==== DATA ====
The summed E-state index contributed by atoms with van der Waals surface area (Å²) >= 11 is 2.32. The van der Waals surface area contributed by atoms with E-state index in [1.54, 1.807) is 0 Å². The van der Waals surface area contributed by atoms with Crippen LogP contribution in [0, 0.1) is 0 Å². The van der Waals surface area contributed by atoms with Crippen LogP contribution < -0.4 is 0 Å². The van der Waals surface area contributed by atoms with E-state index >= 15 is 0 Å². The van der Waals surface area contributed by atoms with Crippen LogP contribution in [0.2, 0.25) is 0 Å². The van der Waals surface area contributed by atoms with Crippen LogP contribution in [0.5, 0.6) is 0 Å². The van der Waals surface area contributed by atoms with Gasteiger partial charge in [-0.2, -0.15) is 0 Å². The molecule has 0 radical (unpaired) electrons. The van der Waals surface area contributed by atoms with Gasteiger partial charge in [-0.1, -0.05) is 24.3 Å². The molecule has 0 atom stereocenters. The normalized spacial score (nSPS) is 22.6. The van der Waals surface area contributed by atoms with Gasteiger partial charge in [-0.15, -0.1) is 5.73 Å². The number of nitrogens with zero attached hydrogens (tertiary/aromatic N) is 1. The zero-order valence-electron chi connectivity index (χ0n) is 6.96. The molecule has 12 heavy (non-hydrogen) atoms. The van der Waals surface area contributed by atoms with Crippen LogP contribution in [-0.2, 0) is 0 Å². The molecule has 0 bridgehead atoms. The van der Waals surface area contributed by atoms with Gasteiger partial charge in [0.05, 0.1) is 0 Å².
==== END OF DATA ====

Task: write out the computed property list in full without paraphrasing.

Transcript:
The summed E-state index contributed by atoms with van der Waals surface area (Å²) >= 11 is 2.32. The van der Waals surface area contributed by atoms with E-state index in [1.54, 1.807) is 0 Å². The van der Waals surface area contributed by atoms with Crippen LogP contribution in [0, 0.1) is 0 Å². The van der Waals surface area contributed by atoms with Crippen LogP contribution < -0.4 is 0 Å². The van der Waals surface area contributed by atoms with E-state index >= 15 is 0 Å². The van der Waals surface area contributed by atoms with Crippen LogP contribution in [0.2, 0.25) is 0 Å². The van der Waals surface area contributed by atoms with Crippen LogP contribution in [0.5, 0.6) is 0 Å². The van der Waals surface area contributed by atoms with Gasteiger partial charge in [-0.2, -0.15) is 0 Å². The molecule has 0 radical (unpaired) electrons. The van der Waals surface area contributed by atoms with Gasteiger partial charge in [-0.1, -0.05) is 24.3 Å². The molecule has 0 atom stereocenters. The normalized spacial score (nSPS) is 22.6. The van der Waals surface area contributed by atoms with Gasteiger partial charge in [-0.15, -0.1) is 5.73 Å². The number of nitrogens with zero attached hydrogens (tertiary/aromatic N) is 1. The zero-order valence-electron chi connectivity index (χ0n) is 6.96. The molecule has 12 heavy (non-hydrogen) atoms. The van der Waals surface area contributed by atoms with Crippen LogP contribution in [-0.2, 0) is 0 Å². The molecule has 0 bridgehead atoms. The van der Waals surface area contributed by atoms with Gasteiger partial charge in [0.05, 0.1) is 0 Å².